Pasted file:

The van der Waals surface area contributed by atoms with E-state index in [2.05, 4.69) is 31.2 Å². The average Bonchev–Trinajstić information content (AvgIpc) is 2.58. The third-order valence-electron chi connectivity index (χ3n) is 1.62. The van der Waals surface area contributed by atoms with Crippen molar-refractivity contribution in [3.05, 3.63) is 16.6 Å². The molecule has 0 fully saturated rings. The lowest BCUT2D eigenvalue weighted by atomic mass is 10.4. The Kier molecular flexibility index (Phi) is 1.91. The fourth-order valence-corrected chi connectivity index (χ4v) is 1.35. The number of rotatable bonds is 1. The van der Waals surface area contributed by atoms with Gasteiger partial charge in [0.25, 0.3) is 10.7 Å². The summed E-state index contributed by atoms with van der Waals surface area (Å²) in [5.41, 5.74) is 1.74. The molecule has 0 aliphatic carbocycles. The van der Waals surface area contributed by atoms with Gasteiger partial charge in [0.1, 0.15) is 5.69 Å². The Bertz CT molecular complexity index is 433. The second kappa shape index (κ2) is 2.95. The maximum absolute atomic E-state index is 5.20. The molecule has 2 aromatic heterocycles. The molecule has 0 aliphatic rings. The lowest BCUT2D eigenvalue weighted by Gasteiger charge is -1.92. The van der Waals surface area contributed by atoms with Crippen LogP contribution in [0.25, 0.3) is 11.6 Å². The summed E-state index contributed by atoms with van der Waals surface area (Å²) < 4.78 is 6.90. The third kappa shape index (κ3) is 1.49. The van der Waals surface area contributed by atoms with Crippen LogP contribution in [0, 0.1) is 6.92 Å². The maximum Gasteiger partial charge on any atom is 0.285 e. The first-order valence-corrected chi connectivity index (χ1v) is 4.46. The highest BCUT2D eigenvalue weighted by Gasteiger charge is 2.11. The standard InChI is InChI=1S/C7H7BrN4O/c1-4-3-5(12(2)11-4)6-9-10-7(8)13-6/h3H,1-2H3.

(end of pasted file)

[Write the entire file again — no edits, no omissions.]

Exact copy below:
The van der Waals surface area contributed by atoms with E-state index in [2.05, 4.69) is 31.2 Å². The average Bonchev–Trinajstić information content (AvgIpc) is 2.58. The third-order valence-electron chi connectivity index (χ3n) is 1.62. The van der Waals surface area contributed by atoms with Crippen molar-refractivity contribution in [3.05, 3.63) is 16.6 Å². The molecule has 0 fully saturated rings. The lowest BCUT2D eigenvalue weighted by atomic mass is 10.4. The Kier molecular flexibility index (Phi) is 1.91. The fourth-order valence-corrected chi connectivity index (χ4v) is 1.35. The number of rotatable bonds is 1. The van der Waals surface area contributed by atoms with Gasteiger partial charge in [0.25, 0.3) is 10.7 Å². The summed E-state index contributed by atoms with van der Waals surface area (Å²) in [5.41, 5.74) is 1.74. The molecule has 0 aliphatic carbocycles. The van der Waals surface area contributed by atoms with Gasteiger partial charge in [0.1, 0.15) is 5.69 Å². The Bertz CT molecular complexity index is 433. The second kappa shape index (κ2) is 2.95. The maximum absolute atomic E-state index is 5.20. The molecule has 2 aromatic heterocycles. The molecule has 0 aliphatic rings. The lowest BCUT2D eigenvalue weighted by Gasteiger charge is -1.92. The van der Waals surface area contributed by atoms with Crippen LogP contribution in [0.25, 0.3) is 11.6 Å². The summed E-state index contributed by atoms with van der Waals surface area (Å²) < 4.78 is 6.90. The third kappa shape index (κ3) is 1.49. The van der Waals surface area contributed by atoms with Crippen LogP contribution in [0, 0.1) is 6.92 Å². The maximum Gasteiger partial charge on any atom is 0.285 e. The first-order valence-corrected chi connectivity index (χ1v) is 4.46. The highest BCUT2D eigenvalue weighted by Gasteiger charge is 2.11. The standard InChI is InChI=1S/C7H7BrN4O/c1-4-3-5(12(2)11-4)6-9-10-7(8)13-6/h3H,1-2H3.